For though by this time you ought to be teachers, you need someone to teach you again the first principles of the sayings of God. You have come to need milk and not solid food. (Hebrews 5:12)
By this time you ought to be teachers yourselves, yet here I find you need someone to sit down with you and go over the basics on God again, starting from square one–baby’s milk, when you should have been on solid food long ago! (paraphrased from The Message)
What I’m about to do here is no fun.
I’m about to accuse some Christian friends of spiritual ignorance.
Earlier today I was looking over my wife’s textbook on effective writing for college classes. Bertha has been teaching English (literature, composition, etc) all her adult life, either in high school or on the college level. And I was struck by something…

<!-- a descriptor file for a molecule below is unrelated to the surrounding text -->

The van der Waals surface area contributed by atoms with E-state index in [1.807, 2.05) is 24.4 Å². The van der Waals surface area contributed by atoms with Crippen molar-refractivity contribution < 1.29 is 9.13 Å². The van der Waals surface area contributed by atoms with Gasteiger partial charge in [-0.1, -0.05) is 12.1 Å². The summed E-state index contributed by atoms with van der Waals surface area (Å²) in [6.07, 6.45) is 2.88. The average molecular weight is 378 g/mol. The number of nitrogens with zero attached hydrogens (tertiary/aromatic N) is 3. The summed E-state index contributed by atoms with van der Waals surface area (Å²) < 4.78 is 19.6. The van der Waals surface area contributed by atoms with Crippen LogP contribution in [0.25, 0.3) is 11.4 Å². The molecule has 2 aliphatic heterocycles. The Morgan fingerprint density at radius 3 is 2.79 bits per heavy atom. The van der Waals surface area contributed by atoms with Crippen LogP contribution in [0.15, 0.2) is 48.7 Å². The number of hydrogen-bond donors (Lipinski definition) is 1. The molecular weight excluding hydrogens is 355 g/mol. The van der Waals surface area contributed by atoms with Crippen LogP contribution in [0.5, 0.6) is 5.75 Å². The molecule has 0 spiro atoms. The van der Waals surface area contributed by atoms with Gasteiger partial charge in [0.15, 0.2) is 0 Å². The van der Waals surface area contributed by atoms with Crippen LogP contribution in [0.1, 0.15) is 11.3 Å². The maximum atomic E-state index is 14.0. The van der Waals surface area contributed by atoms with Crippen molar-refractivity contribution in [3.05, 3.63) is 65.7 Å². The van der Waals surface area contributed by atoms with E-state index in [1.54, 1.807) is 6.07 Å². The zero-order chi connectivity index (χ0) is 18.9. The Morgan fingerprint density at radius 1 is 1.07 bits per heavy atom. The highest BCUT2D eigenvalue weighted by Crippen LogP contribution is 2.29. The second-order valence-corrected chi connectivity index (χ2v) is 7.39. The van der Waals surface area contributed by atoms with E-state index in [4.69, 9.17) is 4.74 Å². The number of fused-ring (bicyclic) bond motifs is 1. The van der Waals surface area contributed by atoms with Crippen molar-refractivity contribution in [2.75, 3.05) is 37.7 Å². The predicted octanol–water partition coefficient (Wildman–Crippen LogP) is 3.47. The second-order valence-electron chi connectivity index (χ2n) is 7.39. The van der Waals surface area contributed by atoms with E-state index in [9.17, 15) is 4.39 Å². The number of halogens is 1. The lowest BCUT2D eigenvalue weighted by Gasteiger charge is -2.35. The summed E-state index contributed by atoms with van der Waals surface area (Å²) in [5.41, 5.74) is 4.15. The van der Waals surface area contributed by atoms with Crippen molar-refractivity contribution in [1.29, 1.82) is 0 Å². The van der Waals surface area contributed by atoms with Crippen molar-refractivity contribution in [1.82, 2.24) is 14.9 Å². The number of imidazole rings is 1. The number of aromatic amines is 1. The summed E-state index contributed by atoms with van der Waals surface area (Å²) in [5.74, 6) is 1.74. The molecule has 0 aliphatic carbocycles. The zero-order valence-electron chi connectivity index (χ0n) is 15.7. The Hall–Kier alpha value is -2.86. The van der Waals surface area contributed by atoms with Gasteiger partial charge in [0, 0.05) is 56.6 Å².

The authors of the textbook, both college professors, gave examples of essays written by students and then subjected to intense editing and improvement by teachers. They showed the first draft, how a professor critiqued it, the second article, and so forth. The final results were excellent examples of effective communication. The point being…
Editing and rewriting is painful. But editing and rewriting are necessary. (Case in point: This little article of mine. I’ve worked on it several days–deleting, adding, changing, pasting.)
Editing and grading are hard work for the teacher and sometimes offensive to the student. Those who “know” point out the errors in those who are learning and suggest ways to improve. This is basic education. We do it from kindergarten and up.
Why then do we shy away from that in church? When is the last time you heard a veteran teacher or preacher pointing out the errors in a young Sunday School teacher’s presentations, a young believer’s prayers, a young warrior’s witnessing? I know the answer: You’ve never seen it.
It does not happen.